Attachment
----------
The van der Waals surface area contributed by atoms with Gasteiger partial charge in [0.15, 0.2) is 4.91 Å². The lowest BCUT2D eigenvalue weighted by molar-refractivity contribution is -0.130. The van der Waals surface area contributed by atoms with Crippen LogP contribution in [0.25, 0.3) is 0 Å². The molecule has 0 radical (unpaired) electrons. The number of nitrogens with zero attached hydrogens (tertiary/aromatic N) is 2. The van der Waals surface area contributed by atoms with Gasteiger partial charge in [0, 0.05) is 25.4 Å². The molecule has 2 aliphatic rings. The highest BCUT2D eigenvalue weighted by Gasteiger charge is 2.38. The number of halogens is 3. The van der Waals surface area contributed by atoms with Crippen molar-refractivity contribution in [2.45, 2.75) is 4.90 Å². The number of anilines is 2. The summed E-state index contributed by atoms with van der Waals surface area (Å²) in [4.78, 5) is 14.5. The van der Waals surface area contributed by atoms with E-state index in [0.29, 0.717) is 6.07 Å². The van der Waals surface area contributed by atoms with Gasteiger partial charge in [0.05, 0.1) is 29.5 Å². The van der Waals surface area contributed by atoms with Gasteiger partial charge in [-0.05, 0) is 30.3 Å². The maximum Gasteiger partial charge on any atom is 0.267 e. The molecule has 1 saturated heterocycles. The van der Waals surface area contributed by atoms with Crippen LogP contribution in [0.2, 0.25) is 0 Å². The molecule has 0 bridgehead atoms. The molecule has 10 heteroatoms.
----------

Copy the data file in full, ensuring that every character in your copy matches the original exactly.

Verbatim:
The van der Waals surface area contributed by atoms with Gasteiger partial charge in [0.15, 0.2) is 4.91 Å². The lowest BCUT2D eigenvalue weighted by molar-refractivity contribution is -0.130. The van der Waals surface area contributed by atoms with Crippen LogP contribution in [0.25, 0.3) is 0 Å². The molecule has 0 radical (unpaired) electrons. The number of nitrogens with zero attached hydrogens (tertiary/aromatic N) is 2. The van der Waals surface area contributed by atoms with Gasteiger partial charge in [0, 0.05) is 25.4 Å². The molecule has 2 aliphatic rings. The highest BCUT2D eigenvalue weighted by Gasteiger charge is 2.38. The number of halogens is 3. The van der Waals surface area contributed by atoms with Crippen molar-refractivity contribution in [2.45, 2.75) is 4.90 Å². The number of anilines is 2. The summed E-state index contributed by atoms with van der Waals surface area (Å²) in [4.78, 5) is 14.5. The van der Waals surface area contributed by atoms with E-state index in [0.29, 0.717) is 6.07 Å². The van der Waals surface area contributed by atoms with Gasteiger partial charge in [0.05, 0.1) is 29.5 Å². The van der Waals surface area contributed by atoms with Gasteiger partial charge in [-0.05, 0) is 30.3 Å². The maximum Gasteiger partial charge on any atom is 0.267 e. The molecule has 1 saturated heterocycles. The van der Waals surface area contributed by atoms with Crippen LogP contribution in [0.2, 0.25) is 0 Å². The molecule has 0 bridgehead atoms. The molecule has 10 heteroatoms.